A lot has happened this week. As protests in Dallas continue, so too does the pandemic and the reopening of Texas’ economy.
This week Dallas County saw a record-high spike in cases, which was a predicted concern considering Memorial Day activities. The good news is that hospital admissions and ICU bed occupancy has remained relatively flat. So the push to get the economy back to some sort of semblance of normal goes on. On Wednesday, Gov. Greg Abbott announced the latest guidelines on reopening the Texas economy, among them: all businesses that are currently operating at 25 percent, such as bars, can move to 50 percent capacity but patrons must be seated.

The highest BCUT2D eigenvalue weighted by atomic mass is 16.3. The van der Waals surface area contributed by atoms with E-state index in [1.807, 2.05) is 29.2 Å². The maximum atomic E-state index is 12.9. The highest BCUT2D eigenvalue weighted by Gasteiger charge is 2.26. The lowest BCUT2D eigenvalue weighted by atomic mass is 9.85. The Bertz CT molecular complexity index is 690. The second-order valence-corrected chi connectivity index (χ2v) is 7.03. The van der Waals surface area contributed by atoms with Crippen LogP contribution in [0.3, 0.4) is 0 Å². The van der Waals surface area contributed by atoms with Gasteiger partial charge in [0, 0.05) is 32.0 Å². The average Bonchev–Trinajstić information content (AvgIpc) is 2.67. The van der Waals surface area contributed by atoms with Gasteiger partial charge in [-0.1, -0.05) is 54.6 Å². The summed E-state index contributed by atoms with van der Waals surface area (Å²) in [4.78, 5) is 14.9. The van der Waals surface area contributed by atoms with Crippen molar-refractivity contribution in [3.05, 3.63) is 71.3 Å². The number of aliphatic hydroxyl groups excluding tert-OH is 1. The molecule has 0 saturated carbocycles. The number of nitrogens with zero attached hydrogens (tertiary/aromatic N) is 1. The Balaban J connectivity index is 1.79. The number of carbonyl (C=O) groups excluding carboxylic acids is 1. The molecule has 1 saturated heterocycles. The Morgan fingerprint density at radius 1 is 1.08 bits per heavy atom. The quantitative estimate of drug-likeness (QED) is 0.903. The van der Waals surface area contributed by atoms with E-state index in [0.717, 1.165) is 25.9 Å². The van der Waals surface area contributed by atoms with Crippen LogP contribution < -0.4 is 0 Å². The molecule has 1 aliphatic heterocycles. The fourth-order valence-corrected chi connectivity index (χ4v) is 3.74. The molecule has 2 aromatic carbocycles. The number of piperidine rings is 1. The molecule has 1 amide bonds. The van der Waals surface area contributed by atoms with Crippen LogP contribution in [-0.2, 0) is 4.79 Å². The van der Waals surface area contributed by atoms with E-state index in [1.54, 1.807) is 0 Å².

Restaurants can now seat parties of up to 10 people. Beginning June 12, restaurants can increase indoor occupancy to 75 percent capacity.
While these particular restrictions loosen, another has impacted businesses already strained during the pandemic: an expanded curfew zone. The curfew order requires a shut-down of travel and traffic by 7 p.m., which means ending dinner service much earlier to allow time for cleaning and closing. It issues a drastic blow to restaurants by eliminating dinner service.
In Deep Ellum, Ichigoh Ramen Lounge owner George Itoh says his stream of clientele has been reduced to a lunchtime trickle.
“We took a big hit,” he says. Business was finally getting better, he says, with diners beginning to venture out. But the curfew wiped away dinner service—both dine in and takeout. And while the period hasn’t been nearly as long as the initial pandemic-related closing, “It felt like it hurt us even more, because we were already weakened,” says Itoh.Read More